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How to manage and secure administrator accounts

CSO Online | Mar 4, 2020

Administrator accounts have wide access to data and systems. Here’s how to protect them from abuse or compromise.

Copyright © 2020 IDG Communications, Inc.

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Hello, this is Susan Bradley for CSO Online. Today, I'm going to talk about administrators, administrators to your network, administrators to your Cloud Network. Do you trust them? Maybe you shouldn't.

Recently, there was a story of an employee of a managed service provider that was selling access to the client base of that company. Scary thought, isn't it? He put out on a dark channel saying, hey, I can give you access to all of these people in this network. He told them exactly how to access the network and was going to charge 600 bitcoins for it. Not a lot of money for a lot of access. Trusting administrators and outside consultants is a key part of the security chain these days. Many years ago I remember an article by Steve Riley, who at the time was a speaker on security for Microsoft. He was speaking at their security conferences at the time and asked attendees if they trusted their administrators. Astoundingly, the vast majority of the people in the room indicated they did not trust their administrators. He stated the time. If we can't trust the very people we hired to build and manage the mission critical networks on which our businesses depend on. We might as well unplug it and revert to the days of stone knives and bear skins. Administrators have access to the entire network and these days may even have access to cloud infrastructures as well. So you need a process for interviewing, investigating, hiring, monitoring and terminating an employer consultant who has the role of this administrator.

Now, there's another administrative role that you may need to monitor that of a third party software that has service accounts rights when setting up a third party software, your Office 365 deployment review what rights it's asking for. It may need another service account or special credential setup in order to work with multifactor authentication. You may have to use conditional access to setup MFA bypass in order to use service accounts. When you work in small business, a consultant on often has multiple employees handle the access for multiple clients. Administrator accounts for Office 365 do not cause additional licensing. In fact, Microsoft recommends that you set up at least five administrative accounts. Furthermore, they recommend that you limit the use of global administrator and set specific administrators for specific duties. For example, there's a new use of an authentication administrator that specifically handles the multifactor authentication setup. Users with this rule can set or reset non password credentials and can update passwords for all users.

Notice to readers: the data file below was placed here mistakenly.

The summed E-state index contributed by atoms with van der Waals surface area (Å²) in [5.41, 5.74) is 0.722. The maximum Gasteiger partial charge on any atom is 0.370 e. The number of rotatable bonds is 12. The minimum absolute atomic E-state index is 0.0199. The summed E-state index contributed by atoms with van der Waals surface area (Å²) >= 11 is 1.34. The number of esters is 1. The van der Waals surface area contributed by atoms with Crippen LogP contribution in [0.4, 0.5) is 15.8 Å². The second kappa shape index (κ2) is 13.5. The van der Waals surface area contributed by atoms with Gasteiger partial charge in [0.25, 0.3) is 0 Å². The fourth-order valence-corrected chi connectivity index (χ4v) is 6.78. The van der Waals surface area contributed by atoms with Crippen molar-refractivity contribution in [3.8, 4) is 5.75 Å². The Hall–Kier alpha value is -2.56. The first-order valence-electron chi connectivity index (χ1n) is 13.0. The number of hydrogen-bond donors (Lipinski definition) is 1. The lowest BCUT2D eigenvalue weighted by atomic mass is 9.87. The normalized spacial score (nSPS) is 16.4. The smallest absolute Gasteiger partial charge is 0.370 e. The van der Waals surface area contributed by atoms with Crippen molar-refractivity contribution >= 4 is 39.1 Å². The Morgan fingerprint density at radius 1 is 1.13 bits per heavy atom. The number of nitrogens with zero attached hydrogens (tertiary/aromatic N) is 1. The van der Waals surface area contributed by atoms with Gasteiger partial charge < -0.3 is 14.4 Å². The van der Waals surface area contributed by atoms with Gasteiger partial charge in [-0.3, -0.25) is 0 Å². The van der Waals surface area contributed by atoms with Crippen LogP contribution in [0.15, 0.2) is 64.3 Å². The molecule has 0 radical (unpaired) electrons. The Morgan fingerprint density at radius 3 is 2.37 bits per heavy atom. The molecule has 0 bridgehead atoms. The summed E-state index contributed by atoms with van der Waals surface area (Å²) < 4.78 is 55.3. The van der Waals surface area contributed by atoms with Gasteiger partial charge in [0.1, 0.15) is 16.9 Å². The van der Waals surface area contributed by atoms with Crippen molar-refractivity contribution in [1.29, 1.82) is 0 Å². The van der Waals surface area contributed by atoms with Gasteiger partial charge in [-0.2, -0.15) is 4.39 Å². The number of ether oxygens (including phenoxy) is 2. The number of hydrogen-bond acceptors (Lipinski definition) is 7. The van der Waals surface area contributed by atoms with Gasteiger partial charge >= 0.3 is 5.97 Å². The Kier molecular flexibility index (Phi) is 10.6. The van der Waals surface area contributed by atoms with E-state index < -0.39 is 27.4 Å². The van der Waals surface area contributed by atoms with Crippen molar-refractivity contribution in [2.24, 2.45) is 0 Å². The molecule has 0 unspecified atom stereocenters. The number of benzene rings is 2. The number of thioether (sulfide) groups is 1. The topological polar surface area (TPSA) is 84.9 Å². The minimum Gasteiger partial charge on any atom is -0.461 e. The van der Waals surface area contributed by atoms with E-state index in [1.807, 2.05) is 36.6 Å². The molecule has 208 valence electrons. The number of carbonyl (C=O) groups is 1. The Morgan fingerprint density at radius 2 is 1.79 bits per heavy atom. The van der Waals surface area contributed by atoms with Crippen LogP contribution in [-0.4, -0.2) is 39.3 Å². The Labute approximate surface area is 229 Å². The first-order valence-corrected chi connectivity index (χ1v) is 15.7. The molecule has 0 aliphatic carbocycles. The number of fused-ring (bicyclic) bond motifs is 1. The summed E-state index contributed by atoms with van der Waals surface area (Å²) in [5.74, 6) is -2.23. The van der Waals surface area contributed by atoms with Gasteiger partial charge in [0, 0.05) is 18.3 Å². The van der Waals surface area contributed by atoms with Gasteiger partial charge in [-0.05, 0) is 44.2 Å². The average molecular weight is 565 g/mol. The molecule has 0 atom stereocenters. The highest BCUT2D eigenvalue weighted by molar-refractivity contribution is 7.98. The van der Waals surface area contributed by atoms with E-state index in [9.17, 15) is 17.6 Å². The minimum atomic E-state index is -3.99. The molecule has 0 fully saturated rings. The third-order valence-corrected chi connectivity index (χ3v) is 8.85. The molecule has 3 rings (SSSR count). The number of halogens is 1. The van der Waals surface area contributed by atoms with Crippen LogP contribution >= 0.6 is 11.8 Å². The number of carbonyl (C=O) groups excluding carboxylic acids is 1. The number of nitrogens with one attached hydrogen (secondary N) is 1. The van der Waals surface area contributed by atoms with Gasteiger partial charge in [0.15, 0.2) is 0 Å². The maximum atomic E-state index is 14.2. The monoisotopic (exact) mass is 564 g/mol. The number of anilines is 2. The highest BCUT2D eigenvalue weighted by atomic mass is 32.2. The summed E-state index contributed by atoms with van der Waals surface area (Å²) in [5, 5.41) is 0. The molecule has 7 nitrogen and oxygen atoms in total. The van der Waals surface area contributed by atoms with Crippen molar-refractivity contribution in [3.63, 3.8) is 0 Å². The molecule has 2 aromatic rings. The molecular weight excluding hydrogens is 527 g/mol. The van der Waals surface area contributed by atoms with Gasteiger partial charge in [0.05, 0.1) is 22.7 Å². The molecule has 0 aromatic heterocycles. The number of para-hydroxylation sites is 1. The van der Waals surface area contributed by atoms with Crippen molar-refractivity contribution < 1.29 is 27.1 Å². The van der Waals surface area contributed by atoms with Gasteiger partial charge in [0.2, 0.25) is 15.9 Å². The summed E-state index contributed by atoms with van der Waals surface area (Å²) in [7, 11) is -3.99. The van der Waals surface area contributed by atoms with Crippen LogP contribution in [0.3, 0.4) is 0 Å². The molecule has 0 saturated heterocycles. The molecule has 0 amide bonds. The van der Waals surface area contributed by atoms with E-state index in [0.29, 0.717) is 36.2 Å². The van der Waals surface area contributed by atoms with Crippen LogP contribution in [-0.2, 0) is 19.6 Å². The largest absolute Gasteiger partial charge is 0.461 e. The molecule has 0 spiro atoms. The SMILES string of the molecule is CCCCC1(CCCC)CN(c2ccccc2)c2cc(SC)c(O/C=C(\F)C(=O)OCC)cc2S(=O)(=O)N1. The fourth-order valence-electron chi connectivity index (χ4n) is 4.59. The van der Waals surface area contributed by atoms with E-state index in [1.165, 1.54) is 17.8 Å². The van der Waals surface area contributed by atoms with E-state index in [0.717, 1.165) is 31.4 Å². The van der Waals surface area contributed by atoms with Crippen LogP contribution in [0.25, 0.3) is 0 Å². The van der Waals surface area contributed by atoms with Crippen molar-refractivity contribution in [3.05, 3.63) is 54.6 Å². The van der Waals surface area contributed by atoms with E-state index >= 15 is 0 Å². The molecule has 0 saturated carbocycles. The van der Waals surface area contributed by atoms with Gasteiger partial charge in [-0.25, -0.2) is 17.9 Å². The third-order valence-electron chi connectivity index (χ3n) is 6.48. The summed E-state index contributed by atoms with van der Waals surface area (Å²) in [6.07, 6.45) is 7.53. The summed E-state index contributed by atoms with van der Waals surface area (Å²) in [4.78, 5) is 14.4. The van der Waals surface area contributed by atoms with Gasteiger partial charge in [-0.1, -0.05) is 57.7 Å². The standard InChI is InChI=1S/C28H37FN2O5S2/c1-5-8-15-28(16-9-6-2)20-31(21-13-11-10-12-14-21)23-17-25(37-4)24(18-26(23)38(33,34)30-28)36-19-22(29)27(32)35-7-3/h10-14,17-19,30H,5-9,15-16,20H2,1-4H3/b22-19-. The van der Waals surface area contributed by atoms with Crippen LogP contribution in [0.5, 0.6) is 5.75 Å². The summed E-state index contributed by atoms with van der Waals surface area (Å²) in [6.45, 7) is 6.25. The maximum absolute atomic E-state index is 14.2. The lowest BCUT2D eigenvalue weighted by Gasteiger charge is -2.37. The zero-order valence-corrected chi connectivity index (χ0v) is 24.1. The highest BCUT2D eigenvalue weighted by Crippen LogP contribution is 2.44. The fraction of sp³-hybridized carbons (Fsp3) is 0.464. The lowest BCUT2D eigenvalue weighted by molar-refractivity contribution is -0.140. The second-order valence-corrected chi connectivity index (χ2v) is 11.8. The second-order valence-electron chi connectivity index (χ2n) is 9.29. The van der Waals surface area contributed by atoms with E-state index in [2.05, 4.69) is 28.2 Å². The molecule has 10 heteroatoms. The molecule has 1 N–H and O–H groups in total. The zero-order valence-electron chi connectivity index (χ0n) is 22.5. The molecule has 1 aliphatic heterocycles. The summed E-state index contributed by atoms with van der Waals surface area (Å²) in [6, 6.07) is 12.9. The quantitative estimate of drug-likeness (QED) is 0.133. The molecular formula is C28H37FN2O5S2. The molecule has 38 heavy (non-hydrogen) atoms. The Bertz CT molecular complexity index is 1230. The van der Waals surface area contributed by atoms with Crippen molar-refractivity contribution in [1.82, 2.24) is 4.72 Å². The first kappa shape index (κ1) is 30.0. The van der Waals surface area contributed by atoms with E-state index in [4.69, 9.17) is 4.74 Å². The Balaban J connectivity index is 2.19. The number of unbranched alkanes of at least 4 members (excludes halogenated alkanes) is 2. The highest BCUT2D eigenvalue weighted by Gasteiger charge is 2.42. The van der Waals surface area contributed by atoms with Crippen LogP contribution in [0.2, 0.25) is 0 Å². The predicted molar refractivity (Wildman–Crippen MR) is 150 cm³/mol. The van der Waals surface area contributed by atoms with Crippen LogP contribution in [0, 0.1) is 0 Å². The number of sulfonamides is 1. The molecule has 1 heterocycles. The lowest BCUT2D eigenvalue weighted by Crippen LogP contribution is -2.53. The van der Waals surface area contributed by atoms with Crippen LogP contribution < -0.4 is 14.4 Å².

For those of you that work with Microsoft partners, remember that Microsoft is now mandating the use of multi-factor authentication in their partner ecosystem. Furthermore, Microsoft is changing the security defaults to mandate multi-factor for the following roles.

Global Administrator. SharePoint Administrator. Exchange Administrator. Conditional Access Administrator. Security Administrator. Helpdesk Administrator. Password Administrator. Billing Administrator. User administrator and the brand new authentication administrator.

Well, in small businesses, we may have to deal with sharing these global administrator walls in big businesses, you obviously do not want to do that. You want to go down this list of the different administrative roles and assign specific people to them, decide who is going to have the specific rights. Not everyone should have these rights.

And of course, since you should have an emergency account set up with no multi-factor in case there's an issue, you need to monitor those usage. There are several ways you can do it. You can do it with conditional access or there's a different way that's recommended here in the KnowOps YouTube video. Here in the video, Dana showcases how you can set up the monitoring. Bottom line these days, trust and verify your administrators don't just accept that they're doing it. Make sure you put in logging, make sure you put in tracking. Make sure you have multi-factor. So in case the bad guys piggyback on top of their access that you can block it. And then, of course, should that bad actor be the employee themselves? You can revoke their credentials. Until next time, this is Susan Bradley for CSO Online, see us online at the Tech Talk from IDG YouTube Channel. Thanks again.

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